Drivers of bulldozers, loaders and trucks go to work today with at least a week of clear weather to clean out debris basins in mountainside communities below the massive Station Fire burn area.
"At this time, at least the next seven days look dry," National Weather Service Meteorologist Jamie Meier said this morning. "We may even get our first 80-degree days of the year next week."
Grinding gears and growling diesel engines may be heard by residents in parts of Tujunga, Glendale, La Crescenta and La Canada Flintridge until all the basins are 100 percent cleaned-out.
But the chorus of heavy machinery means that residents will have an increased level of protection the next time heavy rains return.
The most current debris basin cleanout schedule, updated Wednesday, lists five structures totally cleared – including Zachau, Blanchard, Eagle and Pinelawn basins.
Seven structures are listed as 60 percent to 90 percent cleared, and 13 others are scheduled to be 100 percent cleaned out by March 30, according to the county Department of Public Works.
The deadline for total cleanout of 29 listed basins and other structures is April 15.
Over the next three to five years, debris removal due to seasonal storms in the area damaged by the 250-square-mile Station Fire could cost hundreds of millions of dollars, Public Works Deputy Director Mark Pestrella told the county's Board of Supervisors in February.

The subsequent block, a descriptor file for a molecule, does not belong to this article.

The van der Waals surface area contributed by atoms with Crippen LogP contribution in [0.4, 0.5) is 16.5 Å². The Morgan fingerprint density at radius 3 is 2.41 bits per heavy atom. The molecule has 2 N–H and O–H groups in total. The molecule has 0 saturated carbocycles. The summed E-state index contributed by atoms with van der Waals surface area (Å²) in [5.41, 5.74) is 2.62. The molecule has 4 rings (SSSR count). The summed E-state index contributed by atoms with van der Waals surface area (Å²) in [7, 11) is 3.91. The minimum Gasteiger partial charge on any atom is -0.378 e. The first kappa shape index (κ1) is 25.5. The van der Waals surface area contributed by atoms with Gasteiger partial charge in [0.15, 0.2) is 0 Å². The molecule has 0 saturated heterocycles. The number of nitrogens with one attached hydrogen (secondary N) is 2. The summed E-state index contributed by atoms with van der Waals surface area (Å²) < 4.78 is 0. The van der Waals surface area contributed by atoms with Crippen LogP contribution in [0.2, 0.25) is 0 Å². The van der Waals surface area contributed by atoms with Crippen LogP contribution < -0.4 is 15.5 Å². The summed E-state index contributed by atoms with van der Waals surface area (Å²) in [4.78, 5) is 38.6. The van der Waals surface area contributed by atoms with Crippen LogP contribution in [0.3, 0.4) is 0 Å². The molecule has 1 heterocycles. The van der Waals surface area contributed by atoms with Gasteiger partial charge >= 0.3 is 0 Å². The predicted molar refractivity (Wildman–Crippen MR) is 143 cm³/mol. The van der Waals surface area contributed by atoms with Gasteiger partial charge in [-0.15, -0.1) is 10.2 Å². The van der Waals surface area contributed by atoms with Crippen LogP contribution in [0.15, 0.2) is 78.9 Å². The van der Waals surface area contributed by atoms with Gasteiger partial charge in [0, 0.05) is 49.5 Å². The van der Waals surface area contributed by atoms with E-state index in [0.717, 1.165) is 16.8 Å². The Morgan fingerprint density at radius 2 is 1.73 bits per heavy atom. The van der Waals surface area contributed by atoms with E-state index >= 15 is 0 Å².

Pestrella's estimate is far more than the estimated $90 million local, state and federal agencies spent last year fighting the Station Fire, the largest in county history.
But county officials learned this week they may be able to recoup some of their costs from the federal government.
The Federal Emergency Management Agency announced Monday that disaster funding is available to state and local governments for emergency work and repair or replacement of facilities damaged by storms from Jan. 17 to Feb. 6.
According to FEMA, the federal funding is available on a cost-sharing basis for:
- projects involving the removal of debris from public areas and emergency measures taken to save lives and protect property and public health.
- hazard mitigation projects to prevent long-term risk to life and property from natural or technological disasters.